I've just received my Dec-Jan copy of the London Cycling Campaign magazine. The LCC is like a Cabbage Marketing Board: you can sort of imagine what they're supposed to be doing, but you're not aware of anything they've actually done.
Anyway, among the mag's out-of-date news stories is one about Kensington and Chelsea's decision to pioneer new signing on contraflow cycle lanes.
Now, as I understand it from this Central Office of Information news story, the situation is this. The government is keen to cut red tape, and is letting local councils tweak road signs without having to get approval, as part of a Traffic Signs Review. The Review started on 17 September and runs until this Thursday, 10 December. K&C was one of the first councils to take this up.
As part of their review, K&C have put up signs for contraflow cycle lanes that are normally considered illegal: a simple 'No entry' sign with a plate below it saying 'Except cycles'. Such signs are legal in Scotland, and widely used on the continent - one of the few bits of Dutch I'm fluent in is 'Uitgezonderd fietsers'. You'll have seen several examples in 'illegal' use already, though, like the one (right) at the entrance to Petworth St near Battersea Bridge.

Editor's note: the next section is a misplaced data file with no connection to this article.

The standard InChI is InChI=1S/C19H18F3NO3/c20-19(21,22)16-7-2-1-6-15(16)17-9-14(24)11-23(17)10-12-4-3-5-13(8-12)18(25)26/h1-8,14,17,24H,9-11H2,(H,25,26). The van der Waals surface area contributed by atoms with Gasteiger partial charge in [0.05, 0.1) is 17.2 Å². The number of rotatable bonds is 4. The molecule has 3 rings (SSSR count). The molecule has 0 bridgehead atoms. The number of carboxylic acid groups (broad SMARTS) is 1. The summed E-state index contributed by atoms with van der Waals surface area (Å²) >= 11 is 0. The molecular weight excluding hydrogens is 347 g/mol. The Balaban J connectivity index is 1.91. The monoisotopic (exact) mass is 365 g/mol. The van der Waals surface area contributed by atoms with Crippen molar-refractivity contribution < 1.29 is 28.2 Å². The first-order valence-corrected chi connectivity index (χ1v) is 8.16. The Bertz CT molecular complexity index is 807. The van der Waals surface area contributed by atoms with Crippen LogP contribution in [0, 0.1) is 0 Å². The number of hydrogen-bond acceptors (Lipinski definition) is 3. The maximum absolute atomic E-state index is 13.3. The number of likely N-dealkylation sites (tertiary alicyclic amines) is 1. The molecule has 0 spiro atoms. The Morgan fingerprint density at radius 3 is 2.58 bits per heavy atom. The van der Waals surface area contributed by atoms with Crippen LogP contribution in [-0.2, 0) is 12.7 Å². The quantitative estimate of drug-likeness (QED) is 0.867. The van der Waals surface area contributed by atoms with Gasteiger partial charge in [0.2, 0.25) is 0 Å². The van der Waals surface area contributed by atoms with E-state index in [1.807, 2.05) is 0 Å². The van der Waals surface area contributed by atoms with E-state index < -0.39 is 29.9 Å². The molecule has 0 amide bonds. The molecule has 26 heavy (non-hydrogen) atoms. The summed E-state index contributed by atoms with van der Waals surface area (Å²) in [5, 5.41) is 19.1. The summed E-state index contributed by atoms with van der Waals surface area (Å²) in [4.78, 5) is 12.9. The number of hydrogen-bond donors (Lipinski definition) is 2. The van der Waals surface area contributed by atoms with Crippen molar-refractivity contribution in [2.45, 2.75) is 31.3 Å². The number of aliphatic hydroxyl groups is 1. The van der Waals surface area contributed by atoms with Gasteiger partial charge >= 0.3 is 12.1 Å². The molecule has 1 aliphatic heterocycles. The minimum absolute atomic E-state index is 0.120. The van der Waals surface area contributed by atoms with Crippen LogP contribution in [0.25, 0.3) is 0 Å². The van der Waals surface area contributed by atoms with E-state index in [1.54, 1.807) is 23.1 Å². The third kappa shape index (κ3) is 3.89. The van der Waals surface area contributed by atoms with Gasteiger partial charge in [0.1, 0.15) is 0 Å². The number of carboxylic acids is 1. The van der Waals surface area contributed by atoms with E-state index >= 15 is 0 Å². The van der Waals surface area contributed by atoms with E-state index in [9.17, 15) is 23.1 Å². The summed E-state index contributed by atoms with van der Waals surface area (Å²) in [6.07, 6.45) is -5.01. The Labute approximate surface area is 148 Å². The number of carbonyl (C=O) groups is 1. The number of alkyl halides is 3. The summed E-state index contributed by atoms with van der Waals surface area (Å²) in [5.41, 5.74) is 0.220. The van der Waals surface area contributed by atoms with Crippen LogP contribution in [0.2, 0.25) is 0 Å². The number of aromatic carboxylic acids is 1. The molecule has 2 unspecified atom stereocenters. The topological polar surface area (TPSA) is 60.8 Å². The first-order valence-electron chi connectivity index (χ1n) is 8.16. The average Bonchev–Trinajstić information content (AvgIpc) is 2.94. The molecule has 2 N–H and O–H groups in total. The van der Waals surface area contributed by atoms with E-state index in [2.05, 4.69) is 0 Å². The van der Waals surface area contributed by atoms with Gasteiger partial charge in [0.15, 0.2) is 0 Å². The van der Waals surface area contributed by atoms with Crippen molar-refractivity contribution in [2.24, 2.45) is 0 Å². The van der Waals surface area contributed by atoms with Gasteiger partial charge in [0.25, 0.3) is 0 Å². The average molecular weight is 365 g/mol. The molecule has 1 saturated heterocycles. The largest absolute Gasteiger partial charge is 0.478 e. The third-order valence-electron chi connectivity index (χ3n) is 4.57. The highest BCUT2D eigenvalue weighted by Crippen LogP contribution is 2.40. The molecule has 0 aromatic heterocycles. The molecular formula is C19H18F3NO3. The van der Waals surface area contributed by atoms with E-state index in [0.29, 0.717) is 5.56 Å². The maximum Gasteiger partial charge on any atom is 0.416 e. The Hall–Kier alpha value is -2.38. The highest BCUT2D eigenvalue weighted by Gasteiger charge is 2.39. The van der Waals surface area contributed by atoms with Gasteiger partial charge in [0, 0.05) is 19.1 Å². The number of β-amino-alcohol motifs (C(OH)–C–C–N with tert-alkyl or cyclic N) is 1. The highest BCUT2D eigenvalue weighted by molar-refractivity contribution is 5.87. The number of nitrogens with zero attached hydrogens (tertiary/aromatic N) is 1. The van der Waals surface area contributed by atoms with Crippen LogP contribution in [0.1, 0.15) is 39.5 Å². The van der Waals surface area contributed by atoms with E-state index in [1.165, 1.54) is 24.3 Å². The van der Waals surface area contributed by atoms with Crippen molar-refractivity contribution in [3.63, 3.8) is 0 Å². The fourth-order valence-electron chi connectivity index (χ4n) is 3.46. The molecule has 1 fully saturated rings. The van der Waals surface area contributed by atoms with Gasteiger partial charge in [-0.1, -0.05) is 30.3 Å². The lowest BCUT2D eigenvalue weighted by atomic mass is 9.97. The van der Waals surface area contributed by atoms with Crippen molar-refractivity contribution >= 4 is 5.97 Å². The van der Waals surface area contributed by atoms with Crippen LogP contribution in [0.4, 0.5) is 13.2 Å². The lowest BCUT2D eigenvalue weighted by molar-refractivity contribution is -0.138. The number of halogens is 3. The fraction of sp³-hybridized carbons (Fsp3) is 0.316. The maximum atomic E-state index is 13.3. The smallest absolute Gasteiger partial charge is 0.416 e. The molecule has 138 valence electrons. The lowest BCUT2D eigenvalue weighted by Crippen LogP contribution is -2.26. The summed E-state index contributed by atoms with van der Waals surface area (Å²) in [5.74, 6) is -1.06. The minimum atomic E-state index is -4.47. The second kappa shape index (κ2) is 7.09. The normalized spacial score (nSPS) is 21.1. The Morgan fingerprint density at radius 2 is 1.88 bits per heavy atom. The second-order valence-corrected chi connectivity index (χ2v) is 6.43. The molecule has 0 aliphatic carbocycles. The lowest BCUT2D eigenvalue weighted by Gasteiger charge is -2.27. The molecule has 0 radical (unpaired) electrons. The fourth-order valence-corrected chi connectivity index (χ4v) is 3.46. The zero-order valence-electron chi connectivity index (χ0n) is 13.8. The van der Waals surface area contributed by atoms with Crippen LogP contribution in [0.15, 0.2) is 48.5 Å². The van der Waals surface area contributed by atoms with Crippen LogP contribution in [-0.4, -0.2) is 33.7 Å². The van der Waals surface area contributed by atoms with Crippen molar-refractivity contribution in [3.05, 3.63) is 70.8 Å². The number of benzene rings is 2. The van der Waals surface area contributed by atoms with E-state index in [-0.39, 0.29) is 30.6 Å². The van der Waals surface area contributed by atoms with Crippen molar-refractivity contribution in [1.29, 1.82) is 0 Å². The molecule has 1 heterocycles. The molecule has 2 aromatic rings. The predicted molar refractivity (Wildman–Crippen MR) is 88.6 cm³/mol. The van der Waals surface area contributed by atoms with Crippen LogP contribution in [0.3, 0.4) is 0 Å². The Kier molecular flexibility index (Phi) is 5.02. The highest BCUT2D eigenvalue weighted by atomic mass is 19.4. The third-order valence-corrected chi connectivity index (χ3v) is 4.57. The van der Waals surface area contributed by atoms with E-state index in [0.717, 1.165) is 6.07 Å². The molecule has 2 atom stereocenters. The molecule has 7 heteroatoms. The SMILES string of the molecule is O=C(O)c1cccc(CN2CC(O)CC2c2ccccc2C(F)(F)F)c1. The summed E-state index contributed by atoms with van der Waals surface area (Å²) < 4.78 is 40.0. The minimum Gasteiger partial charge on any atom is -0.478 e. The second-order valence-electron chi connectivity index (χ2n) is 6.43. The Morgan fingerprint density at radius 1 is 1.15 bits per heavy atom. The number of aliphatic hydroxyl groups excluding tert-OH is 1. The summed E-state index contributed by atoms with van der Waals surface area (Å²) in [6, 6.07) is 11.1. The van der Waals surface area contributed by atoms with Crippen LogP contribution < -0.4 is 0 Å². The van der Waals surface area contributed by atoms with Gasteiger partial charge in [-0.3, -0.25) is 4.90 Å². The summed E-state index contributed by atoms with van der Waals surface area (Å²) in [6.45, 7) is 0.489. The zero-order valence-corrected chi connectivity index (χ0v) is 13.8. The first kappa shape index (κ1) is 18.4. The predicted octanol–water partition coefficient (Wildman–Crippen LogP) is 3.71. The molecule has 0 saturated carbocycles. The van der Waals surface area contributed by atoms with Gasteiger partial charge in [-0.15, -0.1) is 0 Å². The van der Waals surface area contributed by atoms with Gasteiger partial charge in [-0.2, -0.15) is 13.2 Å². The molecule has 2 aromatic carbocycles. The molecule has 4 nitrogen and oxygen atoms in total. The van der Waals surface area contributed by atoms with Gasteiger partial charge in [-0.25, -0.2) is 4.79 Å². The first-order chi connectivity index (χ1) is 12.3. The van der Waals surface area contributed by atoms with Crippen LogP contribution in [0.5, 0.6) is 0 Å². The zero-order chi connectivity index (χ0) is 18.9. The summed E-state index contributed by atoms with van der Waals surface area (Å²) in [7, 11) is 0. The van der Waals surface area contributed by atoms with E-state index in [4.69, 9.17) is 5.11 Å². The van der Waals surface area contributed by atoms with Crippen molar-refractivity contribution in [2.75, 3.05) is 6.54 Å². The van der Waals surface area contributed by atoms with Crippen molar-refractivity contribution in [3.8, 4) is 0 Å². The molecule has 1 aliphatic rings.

But in England, you're supposed to design the entry to a contraflow cycle lane like the Great Gates of Kiev, with no-entry signs for cars, and the bike lane barriered off and signed separately with a blue cycle-lane sign, like the correct example on the right into Herbrand St near Tavistock Square. Cambridge Cycle Campaign's gallery page has more examples for fans of counter-directional pedalling.
Now, K&C's new signs are on five quiet back streets: Gilston Rd and nearby Hollywood Rd, off Fulham Rd; and the almost-contiguous Holland St, Old Court Place (below right) and Thackeray St off Kensington Rd. In each case the start of the contraflow is marked by the 'illegal' except-cyclist sign and a short or medium length painted cycle sign.
The idea is that, with fewer literal and metaphorical barriers to creating contraflow cycle lanes, councils might be readier to do it, and make streets more permeable, which would be a good thing. The Holland St / Old Court Place / Thackeray St set, for example, is a newly-created contraflow sequence. I cycled all the above back streets in both directions yesterday, and it felt no more dangerous than say a Go Go Hamster.
If the idea catches on after the review finishes this week, expect a few silly news stories on the lines of 'now cyclists are being allowed to go the wrong way up all one-way streets' - as did the BBC website's report last year. Make no mistake: these are very quiet back streets, and the stretches affected are only a few dozen yards, less than the total of column inches they've already generated.
But make no mistake also that these will really encourage councils to shift the emphasis from car to cycle. As the K&C spokesperson quoted in the LCC mag said themselves, this measure will "reduce street clutter" and "allow more parking"...
...Oh. Well, I never did like cabbage much anyway.
The Greatest Urban Experiment Right Now
[image: Copenhagenize Traffic Planning Guide]
Right this minute, right here in Copenhagen, what might be the greatest
urban transport experiment in the worl...